If there are leading/lagging spaces for the concerned variables, this could happen mydata$group[with(mydata, Injury=='MMCAI' & place=='core')] <- 'IC' mydata # Na_RR place Injury group #1 231 core MMCAI IC #2 232 core MMCAI <NA> #3 233 core MMCAI <NA> #4 234 core MMCAI <NA> #5 235 core MMCAI ...


0

According to the updating rules on each step for partial least square based on the score and loading vectors, one can try to generate the pls components one at the time.'trainx' is the matrix containing the covariates and 'trainy' is the matrix of response variables. require("pls") require('chemometrics') ...


0

Well I agree with @MrFlick. You might want to think of providing arguments to your map functions. For example. library(maps) mfunc <- function(x,y){ map(database = x, bg = y) } mfunc(x = "world", y = "#d4d5d1") Then once all your map functions are defined you can use par(mfrow = c(a,b)). But just based on the info you have ...


0

MuPAD is not Matlab. From the current version documentation for stats::swGOFT, it appears that this function requires a list, as opposed to an array (what Matlab uses). Many MuPAD functions automatically coerce inputs to the desired format, but that doesn't seem to occur in this case. You have several options if you want to call this function from Matlab ...


1

If you still want to calculate binomial in java by using only standard edition You can use below class like below. calling sample BinomialConfidenceCalc.calcBin(13, 100,95.0D); public class BinomialConfidenceCalc { public static double binP(double N,double p,double x1,double x2){ double q = p/(1-p); double k = 0.0; double v = ...


1

In order to create a stacking ensemble you need to use the table you have created at the end of your question i.e. this: NB k = 5 k = 10 dectree Logistic TrueLabel bob 1 1 bob FALSE bob bob 2 2 john TRUE john bob 1 1 bob TRUE bob The answer to 'should they all be ...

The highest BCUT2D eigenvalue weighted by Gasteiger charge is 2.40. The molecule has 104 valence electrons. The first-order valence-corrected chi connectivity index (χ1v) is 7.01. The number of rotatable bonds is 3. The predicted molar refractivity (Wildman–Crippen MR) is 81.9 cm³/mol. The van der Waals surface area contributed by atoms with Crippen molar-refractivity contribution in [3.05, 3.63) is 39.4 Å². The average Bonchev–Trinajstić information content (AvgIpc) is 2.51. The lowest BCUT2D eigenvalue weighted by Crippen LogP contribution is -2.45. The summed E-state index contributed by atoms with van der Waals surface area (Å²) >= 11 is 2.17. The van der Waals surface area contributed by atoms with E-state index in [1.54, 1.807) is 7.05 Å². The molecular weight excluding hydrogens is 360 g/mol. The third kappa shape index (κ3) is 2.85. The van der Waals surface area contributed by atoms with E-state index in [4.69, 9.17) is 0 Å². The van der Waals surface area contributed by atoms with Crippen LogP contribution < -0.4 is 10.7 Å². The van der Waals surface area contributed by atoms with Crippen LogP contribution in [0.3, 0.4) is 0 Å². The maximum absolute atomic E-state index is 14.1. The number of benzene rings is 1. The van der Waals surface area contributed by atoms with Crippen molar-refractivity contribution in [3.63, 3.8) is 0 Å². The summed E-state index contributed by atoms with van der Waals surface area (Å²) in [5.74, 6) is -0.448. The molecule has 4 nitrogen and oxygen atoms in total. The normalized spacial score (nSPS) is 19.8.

1

Insert the following code under links <- XML::xpathSApply(doc, "//a/@href") in your function. links <- XML::xpathSApply(doc, "//a/@href") links1 <- links[grepl("http", links)] # As @Floo0 pointed out this is to capture non relative links links2 <- paste0(url, links[!grepl("http", links)]) # and to capture relative links links <- c(links1, ...


0

You have fewer observations than features, so the covariance matrix V computed by the scipy code is singular. The code doesn't check this, and blindly computes the "inverse" of the covariance matrix. Because this numerically computed inverse is basically garbage, the product (x-y)*inv(V)*(x-y) (where x and y are observations) might turn out to be negative. ...


0

I had the same problem.For me, it was caused due to not having enough disk space on the drive where R studio was installed.Freeing up space works.


1

The built-in function lm gives at least one version, not sure if this is what you are looking for: fit <- lm(yield ~ N + P + K, data = npk) summary(fit) Gives: Call: lm(formula = yield ~ N + P + K, data = npk) Residuals: Min 1Q Median 3Q Max -9.2667 -3.6542 0.7083 3.4792 9.3333 Coefficients: Estimate Std. Error t ...


1

Non-linear least squares (nls) objects do not come with a plotting method in R the way that linear models (lm) objects do. You can confirm this by running getS3method("plot", "nls"). Some of your options are: Build a plot yourself, such as is described here You could use the nlme package's method for plotting nls objects: library(nlme) plot(fit) On ...


0

from statsmodels.stats.libqsturng import psturng, qsturng provides cdf (or tail probabilities) and quantile function (inverse of cdf or of survival function, I don't remember) It was written by Roger Lew as a package for interpolating the distribution of the studentized range statistic and was incorporated in statsmodels for use in tukeyhsd. Until now it ...